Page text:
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By eeeeffff on Oct. 24 2003
Format: Paperback
After his third wife leaves him, Henry hops in his truck, his dying dog following faithfully behind, and travels east, (from his small home in Arizona), to the place of his childhood. As he travels, he reminisces upon his past life and past loves. A man unwilling to submit to society, Henry and his beautiful character give a valuable lesson to the reader. Learn from it.
As the book progresses, you learn more and more about Henry, (Henry may be a fool, but Henry is far wiser than the worker in the cubicle). Flirtatious, he is quick to fall deeply in love; extremist, does anything to protect the wilderness; and extravagant, he's a philosopher with no job. He values freedom more than anything else ... and NOT the kind must Americans think of. He takes the freedom to sleep miles from the city, under the stars, for most of the year and to pee in sinks. He takes the freedom to carry around a knife and gut his own goat. He takes the freedom to never have a full time job. (Americans usually take the "freedom" to own a house, SUV, a wife, two happy kids, a stable job and have no ambition other than to retire). He has a love for the West, for the deserts of Arizona and New Mexico, the geological formations and the multi-cultural people of Albuquerque. Edward Abbey himself is so present in this novel ... you could call it autobiographical.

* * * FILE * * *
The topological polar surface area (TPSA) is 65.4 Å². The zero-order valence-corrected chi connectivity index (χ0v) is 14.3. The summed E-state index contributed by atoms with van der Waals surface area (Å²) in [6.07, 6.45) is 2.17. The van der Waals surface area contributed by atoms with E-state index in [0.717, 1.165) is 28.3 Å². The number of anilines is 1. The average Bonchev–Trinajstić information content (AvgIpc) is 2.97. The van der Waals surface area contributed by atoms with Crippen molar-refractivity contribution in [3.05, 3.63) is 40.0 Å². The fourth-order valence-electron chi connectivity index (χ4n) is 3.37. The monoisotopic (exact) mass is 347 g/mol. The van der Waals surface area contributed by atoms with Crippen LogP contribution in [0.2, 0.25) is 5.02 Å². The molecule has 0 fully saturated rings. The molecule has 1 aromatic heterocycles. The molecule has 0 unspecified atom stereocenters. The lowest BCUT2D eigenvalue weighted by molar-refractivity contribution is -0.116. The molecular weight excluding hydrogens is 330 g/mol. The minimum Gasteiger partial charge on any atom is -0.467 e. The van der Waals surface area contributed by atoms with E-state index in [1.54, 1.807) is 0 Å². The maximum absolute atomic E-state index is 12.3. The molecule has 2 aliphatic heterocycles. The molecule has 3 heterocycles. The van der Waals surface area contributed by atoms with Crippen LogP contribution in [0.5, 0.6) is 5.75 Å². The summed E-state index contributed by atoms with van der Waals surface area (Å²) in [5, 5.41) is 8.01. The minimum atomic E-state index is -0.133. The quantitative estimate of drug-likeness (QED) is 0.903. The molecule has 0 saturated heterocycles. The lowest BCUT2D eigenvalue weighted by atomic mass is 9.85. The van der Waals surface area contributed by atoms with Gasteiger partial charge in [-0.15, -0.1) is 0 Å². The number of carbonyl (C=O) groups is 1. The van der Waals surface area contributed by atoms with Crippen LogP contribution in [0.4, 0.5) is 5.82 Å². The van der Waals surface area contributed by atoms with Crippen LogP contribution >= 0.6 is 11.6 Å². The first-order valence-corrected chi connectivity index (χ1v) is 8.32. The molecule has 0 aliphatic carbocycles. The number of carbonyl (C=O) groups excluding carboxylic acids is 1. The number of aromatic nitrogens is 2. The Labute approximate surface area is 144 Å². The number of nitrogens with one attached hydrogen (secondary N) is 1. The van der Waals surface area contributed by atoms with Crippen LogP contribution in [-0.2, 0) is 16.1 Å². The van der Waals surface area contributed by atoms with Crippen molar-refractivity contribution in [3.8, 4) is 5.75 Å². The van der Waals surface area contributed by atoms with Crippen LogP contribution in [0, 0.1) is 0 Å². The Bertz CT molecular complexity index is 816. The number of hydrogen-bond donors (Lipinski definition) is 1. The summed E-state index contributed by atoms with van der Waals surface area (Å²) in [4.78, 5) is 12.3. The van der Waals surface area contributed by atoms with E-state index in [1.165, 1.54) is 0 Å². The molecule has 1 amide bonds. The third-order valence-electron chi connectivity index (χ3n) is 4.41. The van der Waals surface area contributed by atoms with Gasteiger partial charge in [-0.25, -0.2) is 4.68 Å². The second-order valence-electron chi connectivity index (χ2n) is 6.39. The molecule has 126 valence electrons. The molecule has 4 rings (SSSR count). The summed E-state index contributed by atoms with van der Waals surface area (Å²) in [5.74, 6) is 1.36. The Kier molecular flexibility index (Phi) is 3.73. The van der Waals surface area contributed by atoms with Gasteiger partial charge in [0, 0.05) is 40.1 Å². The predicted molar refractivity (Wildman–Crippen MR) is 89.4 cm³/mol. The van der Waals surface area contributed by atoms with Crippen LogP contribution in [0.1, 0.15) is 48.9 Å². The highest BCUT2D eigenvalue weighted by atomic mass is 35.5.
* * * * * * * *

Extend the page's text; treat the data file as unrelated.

This book can tell you so much ... please learn from it. But it's beauty is unusual. I admired Abbey's writing before I read this, but he sweeps up all the common archetypes of literature and life, and puts them all in one classic novel.
Highly recommended.
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Format: Paperback
Edward Abbey died in March of 1989. In the latter part of 1988, he saw his last and perhaps most accomplished work brought to bed at his publishers in New York. The author of many highly controversial works of fiction and non-fiction, best known for his seemingly solitary stand against the ecological destruction of the western American deserts, Abbey's last book effectively completed a cycle. At the same time it was a very close foretelling of his own probable doom.